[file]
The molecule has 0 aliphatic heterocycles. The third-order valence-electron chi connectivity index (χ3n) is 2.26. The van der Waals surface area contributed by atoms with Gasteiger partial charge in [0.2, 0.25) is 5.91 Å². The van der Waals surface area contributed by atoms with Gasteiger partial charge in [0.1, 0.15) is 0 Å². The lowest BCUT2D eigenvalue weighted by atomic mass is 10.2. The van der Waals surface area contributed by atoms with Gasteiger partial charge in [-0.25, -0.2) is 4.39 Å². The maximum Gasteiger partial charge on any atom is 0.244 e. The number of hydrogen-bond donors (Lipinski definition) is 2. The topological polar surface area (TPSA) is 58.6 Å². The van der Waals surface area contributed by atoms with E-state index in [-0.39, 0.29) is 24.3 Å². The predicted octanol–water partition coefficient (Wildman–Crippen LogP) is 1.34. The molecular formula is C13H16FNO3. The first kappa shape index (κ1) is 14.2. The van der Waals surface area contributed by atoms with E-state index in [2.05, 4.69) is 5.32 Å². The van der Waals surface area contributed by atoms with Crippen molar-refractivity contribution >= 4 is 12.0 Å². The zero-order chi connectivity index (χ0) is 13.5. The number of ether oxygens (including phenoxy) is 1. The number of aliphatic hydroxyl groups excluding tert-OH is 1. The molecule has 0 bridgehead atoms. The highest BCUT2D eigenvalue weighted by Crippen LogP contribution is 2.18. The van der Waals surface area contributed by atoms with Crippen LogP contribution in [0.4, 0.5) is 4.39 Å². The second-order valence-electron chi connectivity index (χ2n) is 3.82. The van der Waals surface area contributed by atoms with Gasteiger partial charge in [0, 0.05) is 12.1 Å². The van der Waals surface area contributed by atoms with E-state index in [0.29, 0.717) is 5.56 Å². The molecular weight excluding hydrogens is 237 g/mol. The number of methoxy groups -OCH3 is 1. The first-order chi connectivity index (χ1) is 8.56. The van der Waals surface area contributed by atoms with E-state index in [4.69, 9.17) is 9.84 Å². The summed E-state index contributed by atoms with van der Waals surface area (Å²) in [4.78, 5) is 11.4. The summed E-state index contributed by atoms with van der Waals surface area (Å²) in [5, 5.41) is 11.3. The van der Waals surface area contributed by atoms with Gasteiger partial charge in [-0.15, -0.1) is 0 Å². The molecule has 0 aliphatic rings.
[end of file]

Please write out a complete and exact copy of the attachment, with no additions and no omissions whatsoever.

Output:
The molecule has 0 aliphatic heterocycles. The third-order valence-electron chi connectivity index (χ3n) is 2.26. The van der Waals surface area contributed by atoms with Gasteiger partial charge in [0.2, 0.25) is 5.91 Å². The van der Waals surface area contributed by atoms with Gasteiger partial charge in [0.1, 0.15) is 0 Å². The lowest BCUT2D eigenvalue weighted by atomic mass is 10.2. The van der Waals surface area contributed by atoms with Gasteiger partial charge in [-0.25, -0.2) is 4.39 Å². The maximum Gasteiger partial charge on any atom is 0.244 e. The number of hydrogen-bond donors (Lipinski definition) is 2. The topological polar surface area (TPSA) is 58.6 Å². The van der Waals surface area contributed by atoms with E-state index in [-0.39, 0.29) is 24.3 Å². The predicted octanol–water partition coefficient (Wildman–Crippen LogP) is 1.34. The molecular formula is C13H16FNO3. The first kappa shape index (κ1) is 14.2. The van der Waals surface area contributed by atoms with E-state index in [2.05, 4.69) is 5.32 Å². The van der Waals surface area contributed by atoms with Crippen molar-refractivity contribution >= 4 is 12.0 Å². The zero-order chi connectivity index (χ0) is 13.5. The number of ether oxygens (including phenoxy) is 1. The number of aliphatic hydroxyl groups excluding tert-OH is 1. The molecule has 0 bridgehead atoms. The highest BCUT2D eigenvalue weighted by Crippen LogP contribution is 2.18. The van der Waals surface area contributed by atoms with Crippen LogP contribution in [0.4, 0.5) is 4.39 Å². The second-order valence-electron chi connectivity index (χ2n) is 3.82. The van der Waals surface area contributed by atoms with Gasteiger partial charge in [0, 0.05) is 12.1 Å². The van der Waals surface area contributed by atoms with E-state index in [0.29, 0.717) is 5.56 Å². The molecular weight excluding hydrogens is 237 g/mol. The number of methoxy groups -OCH3 is 1. The first-order chi connectivity index (χ1) is 8.56. The van der Waals surface area contributed by atoms with E-state index in [4.69, 9.17) is 9.84 Å². The summed E-state index contributed by atoms with van der Waals surface area (Å²) in [4.78, 5) is 11.4. The summed E-state index contributed by atoms with van der Waals surface area (Å²) in [5, 5.41) is 11.3. The van der Waals surface area contributed by atoms with Gasteiger partial charge in [-0.15, -0.1) is 0 Å². The molecule has 0 aliphatic rings.